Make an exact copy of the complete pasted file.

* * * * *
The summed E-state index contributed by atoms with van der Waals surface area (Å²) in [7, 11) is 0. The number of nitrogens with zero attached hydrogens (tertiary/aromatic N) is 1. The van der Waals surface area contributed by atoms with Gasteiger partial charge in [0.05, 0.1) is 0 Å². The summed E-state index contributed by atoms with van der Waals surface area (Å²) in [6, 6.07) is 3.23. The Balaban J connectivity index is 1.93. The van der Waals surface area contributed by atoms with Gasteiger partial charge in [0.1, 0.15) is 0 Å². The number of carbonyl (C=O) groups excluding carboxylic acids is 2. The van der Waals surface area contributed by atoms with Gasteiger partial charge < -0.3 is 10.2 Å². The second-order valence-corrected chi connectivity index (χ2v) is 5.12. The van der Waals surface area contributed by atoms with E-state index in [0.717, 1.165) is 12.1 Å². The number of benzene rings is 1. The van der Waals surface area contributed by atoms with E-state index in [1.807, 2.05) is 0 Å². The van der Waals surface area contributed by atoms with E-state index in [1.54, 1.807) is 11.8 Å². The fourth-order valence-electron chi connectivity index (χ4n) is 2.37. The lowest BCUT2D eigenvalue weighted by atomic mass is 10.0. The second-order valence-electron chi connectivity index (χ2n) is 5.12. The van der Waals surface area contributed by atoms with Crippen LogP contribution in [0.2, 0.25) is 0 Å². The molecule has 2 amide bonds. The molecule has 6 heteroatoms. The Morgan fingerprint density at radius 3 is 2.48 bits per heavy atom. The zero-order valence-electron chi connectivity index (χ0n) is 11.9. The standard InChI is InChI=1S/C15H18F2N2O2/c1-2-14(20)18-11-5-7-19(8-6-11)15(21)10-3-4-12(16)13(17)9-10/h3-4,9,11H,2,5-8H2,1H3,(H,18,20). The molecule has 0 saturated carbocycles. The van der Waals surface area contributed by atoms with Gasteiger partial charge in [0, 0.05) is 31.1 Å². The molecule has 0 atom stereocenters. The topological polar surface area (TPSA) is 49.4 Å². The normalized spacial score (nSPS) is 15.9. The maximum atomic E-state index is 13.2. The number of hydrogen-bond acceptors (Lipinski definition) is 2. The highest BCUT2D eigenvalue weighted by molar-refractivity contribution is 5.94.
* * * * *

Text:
The summed E-state index contributed by atoms with van der Waals surface area (Å²) in [7, 11) is 0. The number of nitrogens with zero attached hydrogens (tertiary/aromatic N) is 1. The van der Waals surface area contributed by atoms with Gasteiger partial charge in [0.05, 0.1) is 0 Å². The summed E-state index contributed by atoms with van der Waals surface area (Å²) in [6, 6.07) is 3.23. The Balaban J connectivity index is 1.93. The van der Waals surface area contributed by atoms with Gasteiger partial charge in [0.1, 0.15) is 0 Å². The number of carbonyl (C=O) groups excluding carboxylic acids is 2. The van der Waals surface area contributed by atoms with Gasteiger partial charge < -0.3 is 10.2 Å². The second-order valence-corrected chi connectivity index (χ2v) is 5.12. The van der Waals surface area contributed by atoms with E-state index in [0.717, 1.165) is 12.1 Å². The number of benzene rings is 1. The van der Waals surface area contributed by atoms with E-state index in [1.807, 2.05) is 0 Å². The van der Waals surface area contributed by atoms with E-state index in [1.54, 1.807) is 11.8 Å². The fourth-order valence-electron chi connectivity index (χ4n) is 2.37. The lowest BCUT2D eigenvalue weighted by atomic mass is 10.0. The second-order valence-electron chi connectivity index (χ2n) is 5.12. The van der Waals surface area contributed by atoms with Crippen LogP contribution in [0.2, 0.25) is 0 Å². The molecule has 2 amide bonds. The molecule has 6 heteroatoms. The Morgan fingerprint density at radius 3 is 2.48 bits per heavy atom. The zero-order valence-electron chi connectivity index (χ0n) is 11.9. The standard InChI is InChI=1S/C15H18F2N2O2/c1-2-14(20)18-11-5-7-19(8-6-11)15(21)10-3-4-12(16)13(17)9-10/h3-4,9,11H,2,5-8H2,1H3,(H,18,20). The molecule has 0 saturated carbocycles. The van der Waals surface area contributed by atoms with Gasteiger partial charge in [0, 0.05) is 31.1 Å². The molecule has 0 atom stereocenters. The topological polar surface area (TPSA) is 49.4 Å². The normalized spacial score (nSPS) is 15.9. The maximum atomic E-state index is 13.2. The number of hydrogen-bond acceptors (Lipinski definition) is 2. The highest BCUT2D eigenvalue weighted by molar-refractivity contribution is 5.94.